What Water Levels Mean in the Context of Rafting

Whitewater rafting is both a sport and hobby that creates great thrills and spine chills in enthusiasts.  Every experienced rafter knows the degree of spine chills that he or she wants or can take while rafting at any water level.  What water levels mean in the context of rafting.  While some water levels are smooth and actually hard to see the white water, others can only make you dread ever going for a whitewater rafting Colorado experience with their abundance of massive rapids.  Fortunately, Colorado white water rafting is available for the most timid beginner rafter all the way to the most experienced whitewater veteran.

The Six Levels of Every River’s Water Rafting Course

The standard water level ranking system holds six major categories.  The scale used is referred to as the International scale of river difficulty and was created by the American Whitewater Association.

The international scale of river difficulty is a reflection of the difficulty and the degree of skill needed to raft across a section of a river.  The level of difficulty varies with the differing water levels throughout the course of the river.  The specific river section is given a numerical representation of its difficulty.  A + or - is sometimes added as a suffix to show if it lies on the upper or lower side of the difficulty level.

Class 1- easy level

This is the level that represents river waters that flow over minimal obstructions.  There is minimal risk for the rafter. This would be suitable for a float-trip with no whitewater.

Class 2- novice level

When you graduate from the easy and usually non-thrilling easy level you land into the novice level.  One key characteristic is visible obstructions that can be easily avoided.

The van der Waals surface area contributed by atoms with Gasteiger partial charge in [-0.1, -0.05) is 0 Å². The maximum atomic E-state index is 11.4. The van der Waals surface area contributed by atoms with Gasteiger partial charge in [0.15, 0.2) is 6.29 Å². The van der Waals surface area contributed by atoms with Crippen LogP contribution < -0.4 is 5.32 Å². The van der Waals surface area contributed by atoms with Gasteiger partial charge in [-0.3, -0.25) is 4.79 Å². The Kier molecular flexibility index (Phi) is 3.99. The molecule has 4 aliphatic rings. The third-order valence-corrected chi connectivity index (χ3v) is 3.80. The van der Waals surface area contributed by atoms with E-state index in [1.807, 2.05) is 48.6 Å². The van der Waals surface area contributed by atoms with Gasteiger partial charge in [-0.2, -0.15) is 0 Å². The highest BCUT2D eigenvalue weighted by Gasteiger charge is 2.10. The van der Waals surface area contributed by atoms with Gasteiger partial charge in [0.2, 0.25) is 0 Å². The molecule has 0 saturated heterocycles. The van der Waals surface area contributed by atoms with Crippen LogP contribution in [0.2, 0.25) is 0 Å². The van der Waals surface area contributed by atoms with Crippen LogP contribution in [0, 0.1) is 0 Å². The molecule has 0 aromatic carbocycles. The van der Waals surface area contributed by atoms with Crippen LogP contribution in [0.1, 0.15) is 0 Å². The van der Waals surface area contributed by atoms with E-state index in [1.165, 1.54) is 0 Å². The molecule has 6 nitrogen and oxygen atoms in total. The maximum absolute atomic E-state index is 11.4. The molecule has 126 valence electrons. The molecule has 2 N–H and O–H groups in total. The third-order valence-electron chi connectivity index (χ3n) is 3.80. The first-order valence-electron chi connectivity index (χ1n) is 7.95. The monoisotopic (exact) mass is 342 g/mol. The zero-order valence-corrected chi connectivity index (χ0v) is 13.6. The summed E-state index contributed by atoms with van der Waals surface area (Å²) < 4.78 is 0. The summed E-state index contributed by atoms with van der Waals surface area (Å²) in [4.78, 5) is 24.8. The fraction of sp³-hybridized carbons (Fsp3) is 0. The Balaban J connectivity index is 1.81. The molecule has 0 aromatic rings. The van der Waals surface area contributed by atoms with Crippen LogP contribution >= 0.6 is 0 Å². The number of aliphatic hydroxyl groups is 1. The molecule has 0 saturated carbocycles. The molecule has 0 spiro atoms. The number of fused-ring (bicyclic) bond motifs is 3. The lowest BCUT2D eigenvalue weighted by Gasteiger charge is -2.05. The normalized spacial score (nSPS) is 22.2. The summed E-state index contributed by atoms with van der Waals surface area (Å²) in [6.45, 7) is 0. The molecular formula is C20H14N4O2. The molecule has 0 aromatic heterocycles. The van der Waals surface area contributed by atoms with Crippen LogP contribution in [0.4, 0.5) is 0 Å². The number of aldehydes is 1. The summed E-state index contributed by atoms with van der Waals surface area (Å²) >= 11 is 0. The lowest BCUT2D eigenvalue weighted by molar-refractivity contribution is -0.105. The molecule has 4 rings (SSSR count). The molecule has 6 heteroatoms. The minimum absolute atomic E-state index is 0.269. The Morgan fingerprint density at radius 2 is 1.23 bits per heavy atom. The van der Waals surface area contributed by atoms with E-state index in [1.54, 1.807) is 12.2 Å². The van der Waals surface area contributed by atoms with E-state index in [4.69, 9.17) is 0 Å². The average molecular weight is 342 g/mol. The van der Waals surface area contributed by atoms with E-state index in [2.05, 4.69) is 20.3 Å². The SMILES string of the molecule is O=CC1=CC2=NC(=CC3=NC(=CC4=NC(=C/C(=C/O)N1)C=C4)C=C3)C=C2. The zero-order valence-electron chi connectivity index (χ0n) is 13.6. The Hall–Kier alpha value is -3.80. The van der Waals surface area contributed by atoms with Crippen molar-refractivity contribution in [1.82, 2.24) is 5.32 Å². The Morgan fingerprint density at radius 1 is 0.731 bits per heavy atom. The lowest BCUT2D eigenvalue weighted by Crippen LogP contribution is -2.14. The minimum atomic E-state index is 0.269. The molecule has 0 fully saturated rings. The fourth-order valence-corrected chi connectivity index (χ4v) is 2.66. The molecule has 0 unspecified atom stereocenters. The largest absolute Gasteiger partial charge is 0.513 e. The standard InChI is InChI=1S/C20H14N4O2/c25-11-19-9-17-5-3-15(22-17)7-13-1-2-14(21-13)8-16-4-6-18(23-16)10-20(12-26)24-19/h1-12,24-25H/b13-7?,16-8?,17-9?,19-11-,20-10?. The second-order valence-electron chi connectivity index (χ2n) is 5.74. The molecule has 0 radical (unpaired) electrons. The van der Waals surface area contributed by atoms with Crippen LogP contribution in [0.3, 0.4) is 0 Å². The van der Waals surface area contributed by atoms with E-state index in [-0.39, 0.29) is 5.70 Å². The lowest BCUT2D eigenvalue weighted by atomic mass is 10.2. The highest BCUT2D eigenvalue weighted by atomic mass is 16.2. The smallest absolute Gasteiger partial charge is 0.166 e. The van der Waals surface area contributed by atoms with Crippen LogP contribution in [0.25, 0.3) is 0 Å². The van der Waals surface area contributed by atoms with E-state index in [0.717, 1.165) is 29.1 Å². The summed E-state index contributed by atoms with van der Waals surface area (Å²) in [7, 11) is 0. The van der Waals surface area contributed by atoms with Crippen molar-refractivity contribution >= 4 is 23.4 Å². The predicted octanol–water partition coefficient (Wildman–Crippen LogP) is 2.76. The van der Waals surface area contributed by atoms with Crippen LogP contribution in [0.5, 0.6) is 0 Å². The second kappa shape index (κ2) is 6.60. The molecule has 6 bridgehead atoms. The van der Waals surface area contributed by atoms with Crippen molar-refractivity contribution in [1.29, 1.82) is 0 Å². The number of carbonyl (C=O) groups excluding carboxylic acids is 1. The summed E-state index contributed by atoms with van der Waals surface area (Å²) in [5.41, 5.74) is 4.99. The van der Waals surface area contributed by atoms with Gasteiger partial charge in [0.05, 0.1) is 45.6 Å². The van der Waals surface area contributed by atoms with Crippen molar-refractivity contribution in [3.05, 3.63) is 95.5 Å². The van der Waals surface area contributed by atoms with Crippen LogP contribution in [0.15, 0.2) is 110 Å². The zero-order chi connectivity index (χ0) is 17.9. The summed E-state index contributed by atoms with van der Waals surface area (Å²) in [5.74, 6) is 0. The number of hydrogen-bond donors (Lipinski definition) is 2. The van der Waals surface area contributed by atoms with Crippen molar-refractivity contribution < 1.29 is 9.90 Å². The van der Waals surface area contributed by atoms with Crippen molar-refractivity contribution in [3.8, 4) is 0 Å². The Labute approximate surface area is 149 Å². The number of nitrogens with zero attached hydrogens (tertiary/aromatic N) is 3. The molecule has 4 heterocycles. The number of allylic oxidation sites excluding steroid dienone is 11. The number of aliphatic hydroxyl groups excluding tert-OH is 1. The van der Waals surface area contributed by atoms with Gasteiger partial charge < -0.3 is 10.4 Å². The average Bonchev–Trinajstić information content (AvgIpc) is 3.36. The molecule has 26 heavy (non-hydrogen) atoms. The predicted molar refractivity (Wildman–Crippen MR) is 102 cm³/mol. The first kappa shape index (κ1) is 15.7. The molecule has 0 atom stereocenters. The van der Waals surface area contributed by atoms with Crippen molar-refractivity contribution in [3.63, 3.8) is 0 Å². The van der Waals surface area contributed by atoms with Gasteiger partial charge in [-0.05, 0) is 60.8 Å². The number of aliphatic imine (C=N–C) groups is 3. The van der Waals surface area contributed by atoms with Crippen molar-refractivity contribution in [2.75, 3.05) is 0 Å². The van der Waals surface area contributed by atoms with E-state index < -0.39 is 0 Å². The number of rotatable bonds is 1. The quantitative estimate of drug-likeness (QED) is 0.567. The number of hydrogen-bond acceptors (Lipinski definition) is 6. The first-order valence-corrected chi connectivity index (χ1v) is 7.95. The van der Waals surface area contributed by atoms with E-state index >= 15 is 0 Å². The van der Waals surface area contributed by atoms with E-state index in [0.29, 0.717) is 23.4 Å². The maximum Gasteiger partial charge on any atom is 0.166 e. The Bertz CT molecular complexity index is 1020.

Class 3- beginner / (intermediate) level

You are now seeking more thrills from white water rafting.  Rapids, eddies and moderately strong waves become harder to navigate.  You can expect to be getting wet at this level.  Performing maneuvers, and boat control, is key to running class 3 rapids.

Class 4 –advanced level

The rafting experience and skill level required is scaling higher and higher.  With more turbulent waters, holes, and constricted passages, must-make fast and precise moves are required to successfully go through these difficult rapids.  It is recommended to take a scouting mission down the course before the first rafting experience downstream.

Class 5 –expert level

This level is for very experienced rafters who are capable of executing preventive and self-rescue moves even in high-pressure occurrences.  Rapids are long, violent, unpredictable, and potentially dangerous.  The expert level requires appropriate equipment, practiced rescue skills and experienced team of experts.  The class 5 level is unique from the levels of difficulty that are below it in that it harbors varied difficulty levels other than the + and - ratings.  Here you will find 5.0, 5.1, and 5.2 and so on with the latter being more difficult than the former.

Class 6- extreme / exploratory waters

Are you a daredevil in whitewater rafting?  Are you willing to risk death?  Then this extreme level is yours to explore.  The risk is maximized.  Class 6 waters are unpredictable and extremely dangerous.  In the unlikely event of continued successful rafting on a class 6 rapid it may eventually downgrade to a class 5.  The room for error is zero even for rescue missions with quality equipment and teams.

What water levels mean in the context of rafting

Summary

  • Class 1 and 2 are float trips.
  • Class 3 is a typical beginner level for rafting.
  • Class 4 is intermediate to advanced and good for adventure rafters.
  • Class 5 is advanced and recommended only for experienced rafters.
  • Class 6 is unrunnable by most people and presents an extreme level of danger.